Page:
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Letters to the Herald

Doylestown marks 14th year for annual Ride of Silence


Cyclists of all ages and skill levels will begin gathering at Central Bucks West High School student parking lot as early as 6 p.m. on May 18 for Doylestown’s 11th annual family-friendly Ride of Silence at 7 p.m.
The ride honors cyclists who were injured or killed in bike/car accidents. We are part of a wave set starting in New Zealand and continuing through time zones all around the globe. Our local event is co-sponsored by the Central Bucks Bicycle Club and Doylestown Borough. Please join your fellow cyclists to promote safety on our roads.
The event began to honor Larry Schwartz, a competitive cyclist, who was struck and killed by the mirror of a passing school bus while training outside of Dallas on May 6, 2003. When a memorial ride to honor him drew more than a thousand riders, the news media spread the story.
Last year, 10,000 cyclists took part in 386 locations, in all 50 states, on all seven continents. Thirty cities in mainland China hosted new rides. Although cyclists have a legal right to share the road with motorists, most are not aware of these rights nor are the cyclists themselves.
The National Highway Traffic Safety Administration Acting Deputy Administrator Ron Medford said, “The most important thing bicyclists and motorists need to remember is that they both share the road equally.” Since 1932, more than 50,000 cyclists have been killed in traffic accidents in the U.S. It has been estimated that 40% die in accidents caused by motorists who didn’t pass safely, but that number has decreased by 26% in the past decade.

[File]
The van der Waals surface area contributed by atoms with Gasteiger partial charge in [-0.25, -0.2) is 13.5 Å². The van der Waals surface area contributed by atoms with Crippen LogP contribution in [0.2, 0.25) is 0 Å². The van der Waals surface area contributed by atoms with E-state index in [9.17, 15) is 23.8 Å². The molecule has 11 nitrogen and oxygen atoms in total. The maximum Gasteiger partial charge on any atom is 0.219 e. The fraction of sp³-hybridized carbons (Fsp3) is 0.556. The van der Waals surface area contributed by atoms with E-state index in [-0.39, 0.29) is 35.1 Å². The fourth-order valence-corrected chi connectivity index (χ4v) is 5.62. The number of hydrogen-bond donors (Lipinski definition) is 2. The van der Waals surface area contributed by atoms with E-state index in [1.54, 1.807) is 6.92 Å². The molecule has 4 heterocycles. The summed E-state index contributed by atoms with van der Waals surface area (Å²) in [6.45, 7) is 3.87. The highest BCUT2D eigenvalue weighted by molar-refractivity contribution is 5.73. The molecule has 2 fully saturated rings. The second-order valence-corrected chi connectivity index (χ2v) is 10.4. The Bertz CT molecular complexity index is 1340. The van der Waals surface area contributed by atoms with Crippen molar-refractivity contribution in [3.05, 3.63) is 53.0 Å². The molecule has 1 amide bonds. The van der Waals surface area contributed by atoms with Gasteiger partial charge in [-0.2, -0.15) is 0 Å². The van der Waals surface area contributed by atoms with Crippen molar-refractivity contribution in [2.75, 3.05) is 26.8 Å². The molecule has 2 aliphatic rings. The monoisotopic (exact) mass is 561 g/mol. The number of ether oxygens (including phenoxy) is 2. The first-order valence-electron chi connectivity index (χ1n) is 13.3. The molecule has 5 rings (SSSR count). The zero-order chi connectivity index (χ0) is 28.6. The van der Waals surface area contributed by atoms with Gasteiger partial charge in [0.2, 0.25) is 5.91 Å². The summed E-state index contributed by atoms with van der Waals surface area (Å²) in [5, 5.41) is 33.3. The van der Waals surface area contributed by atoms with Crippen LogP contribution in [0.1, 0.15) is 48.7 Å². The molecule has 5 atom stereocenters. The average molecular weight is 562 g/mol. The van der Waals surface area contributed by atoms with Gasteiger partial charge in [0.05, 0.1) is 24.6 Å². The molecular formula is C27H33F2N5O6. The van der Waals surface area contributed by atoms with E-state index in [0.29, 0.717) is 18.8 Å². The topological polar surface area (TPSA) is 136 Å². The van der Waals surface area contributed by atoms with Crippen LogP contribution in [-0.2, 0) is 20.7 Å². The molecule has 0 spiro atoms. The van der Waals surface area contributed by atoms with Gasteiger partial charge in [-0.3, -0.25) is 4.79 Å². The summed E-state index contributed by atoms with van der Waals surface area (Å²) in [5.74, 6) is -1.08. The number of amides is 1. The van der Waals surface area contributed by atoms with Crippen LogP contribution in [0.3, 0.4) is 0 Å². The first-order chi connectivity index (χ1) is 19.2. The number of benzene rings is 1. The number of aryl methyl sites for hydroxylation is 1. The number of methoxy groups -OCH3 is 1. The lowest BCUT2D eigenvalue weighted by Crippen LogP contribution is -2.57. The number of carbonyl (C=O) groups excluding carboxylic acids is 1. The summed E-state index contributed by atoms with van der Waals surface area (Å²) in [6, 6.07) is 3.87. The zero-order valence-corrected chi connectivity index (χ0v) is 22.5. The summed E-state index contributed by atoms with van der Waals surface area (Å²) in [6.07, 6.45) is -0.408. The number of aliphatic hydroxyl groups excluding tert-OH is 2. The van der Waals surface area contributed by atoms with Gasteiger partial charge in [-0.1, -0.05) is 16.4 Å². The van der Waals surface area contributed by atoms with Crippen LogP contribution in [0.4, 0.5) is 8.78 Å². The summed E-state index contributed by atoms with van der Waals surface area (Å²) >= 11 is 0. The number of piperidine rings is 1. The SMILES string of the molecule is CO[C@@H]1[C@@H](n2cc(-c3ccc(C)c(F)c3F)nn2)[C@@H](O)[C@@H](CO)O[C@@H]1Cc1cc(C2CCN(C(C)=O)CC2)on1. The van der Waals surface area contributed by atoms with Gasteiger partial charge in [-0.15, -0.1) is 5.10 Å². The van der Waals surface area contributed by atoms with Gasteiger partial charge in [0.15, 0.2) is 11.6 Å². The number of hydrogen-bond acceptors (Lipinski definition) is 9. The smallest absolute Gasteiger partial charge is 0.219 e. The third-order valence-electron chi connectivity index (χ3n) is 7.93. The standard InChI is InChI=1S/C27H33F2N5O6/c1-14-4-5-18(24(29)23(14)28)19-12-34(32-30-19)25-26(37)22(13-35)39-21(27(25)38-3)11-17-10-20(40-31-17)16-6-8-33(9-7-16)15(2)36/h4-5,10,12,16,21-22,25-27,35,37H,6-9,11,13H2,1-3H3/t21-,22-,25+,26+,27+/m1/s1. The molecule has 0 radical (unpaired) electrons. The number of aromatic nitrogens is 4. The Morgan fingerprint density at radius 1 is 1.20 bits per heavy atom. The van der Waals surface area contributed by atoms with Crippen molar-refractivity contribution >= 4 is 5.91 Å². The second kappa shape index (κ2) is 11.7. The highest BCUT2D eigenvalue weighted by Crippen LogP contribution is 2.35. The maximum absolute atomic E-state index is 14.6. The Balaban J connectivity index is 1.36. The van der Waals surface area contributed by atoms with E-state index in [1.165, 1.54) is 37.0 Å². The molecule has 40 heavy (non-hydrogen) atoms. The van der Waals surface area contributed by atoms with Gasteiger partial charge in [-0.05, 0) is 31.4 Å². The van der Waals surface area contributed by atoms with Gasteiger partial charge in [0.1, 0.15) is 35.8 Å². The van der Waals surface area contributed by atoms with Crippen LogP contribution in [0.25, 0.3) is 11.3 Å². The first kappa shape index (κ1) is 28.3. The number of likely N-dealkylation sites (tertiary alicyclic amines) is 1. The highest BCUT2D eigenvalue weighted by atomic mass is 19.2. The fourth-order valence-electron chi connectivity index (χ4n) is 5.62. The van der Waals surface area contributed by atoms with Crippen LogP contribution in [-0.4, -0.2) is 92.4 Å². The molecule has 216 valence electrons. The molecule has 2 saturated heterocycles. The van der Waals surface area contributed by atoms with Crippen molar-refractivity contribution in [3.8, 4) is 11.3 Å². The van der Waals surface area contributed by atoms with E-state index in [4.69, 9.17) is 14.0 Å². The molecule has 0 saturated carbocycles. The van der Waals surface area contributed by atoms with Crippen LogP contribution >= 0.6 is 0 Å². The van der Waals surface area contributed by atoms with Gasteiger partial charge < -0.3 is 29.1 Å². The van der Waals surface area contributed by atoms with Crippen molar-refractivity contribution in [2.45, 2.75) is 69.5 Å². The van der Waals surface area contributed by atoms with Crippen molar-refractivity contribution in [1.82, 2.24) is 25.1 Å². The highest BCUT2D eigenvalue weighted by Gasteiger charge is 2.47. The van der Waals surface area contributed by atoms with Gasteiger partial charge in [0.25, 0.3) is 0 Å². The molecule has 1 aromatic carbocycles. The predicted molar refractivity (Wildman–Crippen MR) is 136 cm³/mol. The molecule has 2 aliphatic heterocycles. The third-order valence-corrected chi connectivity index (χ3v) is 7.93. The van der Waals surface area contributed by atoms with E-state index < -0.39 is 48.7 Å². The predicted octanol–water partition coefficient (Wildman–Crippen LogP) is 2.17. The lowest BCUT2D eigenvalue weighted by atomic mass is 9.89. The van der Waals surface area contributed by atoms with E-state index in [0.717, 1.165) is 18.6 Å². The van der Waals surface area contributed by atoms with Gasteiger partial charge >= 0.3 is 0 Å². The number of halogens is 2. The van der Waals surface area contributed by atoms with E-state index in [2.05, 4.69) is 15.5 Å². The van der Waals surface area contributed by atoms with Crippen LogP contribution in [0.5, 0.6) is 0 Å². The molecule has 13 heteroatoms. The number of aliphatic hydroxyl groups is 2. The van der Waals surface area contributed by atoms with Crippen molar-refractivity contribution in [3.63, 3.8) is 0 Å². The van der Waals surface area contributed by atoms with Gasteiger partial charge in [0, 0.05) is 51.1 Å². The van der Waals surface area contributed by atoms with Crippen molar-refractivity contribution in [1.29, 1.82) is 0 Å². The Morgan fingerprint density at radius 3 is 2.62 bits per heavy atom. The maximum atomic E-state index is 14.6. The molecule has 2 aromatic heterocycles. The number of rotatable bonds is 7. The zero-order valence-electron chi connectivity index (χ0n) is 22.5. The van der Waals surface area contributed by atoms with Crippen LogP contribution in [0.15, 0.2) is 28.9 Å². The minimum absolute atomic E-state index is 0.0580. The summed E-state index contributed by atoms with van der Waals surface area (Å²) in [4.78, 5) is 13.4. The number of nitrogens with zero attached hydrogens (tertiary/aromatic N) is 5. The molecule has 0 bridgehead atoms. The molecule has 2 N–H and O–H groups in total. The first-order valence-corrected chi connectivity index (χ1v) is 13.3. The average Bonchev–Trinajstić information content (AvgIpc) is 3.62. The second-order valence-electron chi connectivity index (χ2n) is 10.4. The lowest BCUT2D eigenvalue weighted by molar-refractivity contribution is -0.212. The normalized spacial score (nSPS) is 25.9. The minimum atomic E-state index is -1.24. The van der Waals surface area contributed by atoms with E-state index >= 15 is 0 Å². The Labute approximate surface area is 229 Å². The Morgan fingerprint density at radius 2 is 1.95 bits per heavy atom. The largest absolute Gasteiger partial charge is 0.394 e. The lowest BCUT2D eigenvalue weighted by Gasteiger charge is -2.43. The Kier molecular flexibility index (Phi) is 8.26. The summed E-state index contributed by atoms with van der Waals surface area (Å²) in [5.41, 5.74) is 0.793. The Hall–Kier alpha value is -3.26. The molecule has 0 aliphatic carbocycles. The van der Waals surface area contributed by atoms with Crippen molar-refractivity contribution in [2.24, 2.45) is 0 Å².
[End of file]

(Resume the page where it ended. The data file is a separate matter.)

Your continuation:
As sobering as these statistics are, it’s a small number compared to the estimated 2.8 million premature deaths worldwide resulting from overweight and obesity-related illnesses. According to the League of American Cyclists: “Bicycling is part of the solution to many of our nation’s problems: the obesity epidemic, traffic congestion, air pollution and more.

Over 22% of all motor vehicle trips Americans take are less than one mile long, and 50% of the working population commutes 5 miles or less to work, an easily bikeable distance. If the average person biked to work or shopping once every two weeks instead of driving, we could prevent the pollution of close to one billion gallons of gasoline from entering the atmosphere every year.”
Our 2009 inaugural Doylestownride with 204 cyclists topped all venues in the Northeast, including bike-friendly Philadelphia, Pittsburgh, New York and Boston. Our ride continues to be one of the top-attended rides with more than 100 riders each year. Let’s keep it so. Please save the date.
Central Bucks Police, Central Bucks Ambulance & Rescue vehicles, and our fire department lead us out of the CB West HS parking lot and guide us through the borough. There are no stops as police stationed at intersections stop traffic and wave us through. In past years, as we pedaled, folks stopped what they were doing to acknowledge, wave, clap, smile, and cheer us. Through it all, we remained amazingly silent.
Riders of all levels are encouraged to join this silent, slow-paced ride. There will be remarks and safety tips preceding the ride, and riders may don armbands (provided) to remember those who have passed. Helmets are mandatory.
It takes a village so please contact Don at if you’re able to help with the ride or if you have any questions. We need volunteers to direct parking, hand out armbands, and get waivers signed by all the riders. Let’s make the 14th special.
Don Berk, Doylestown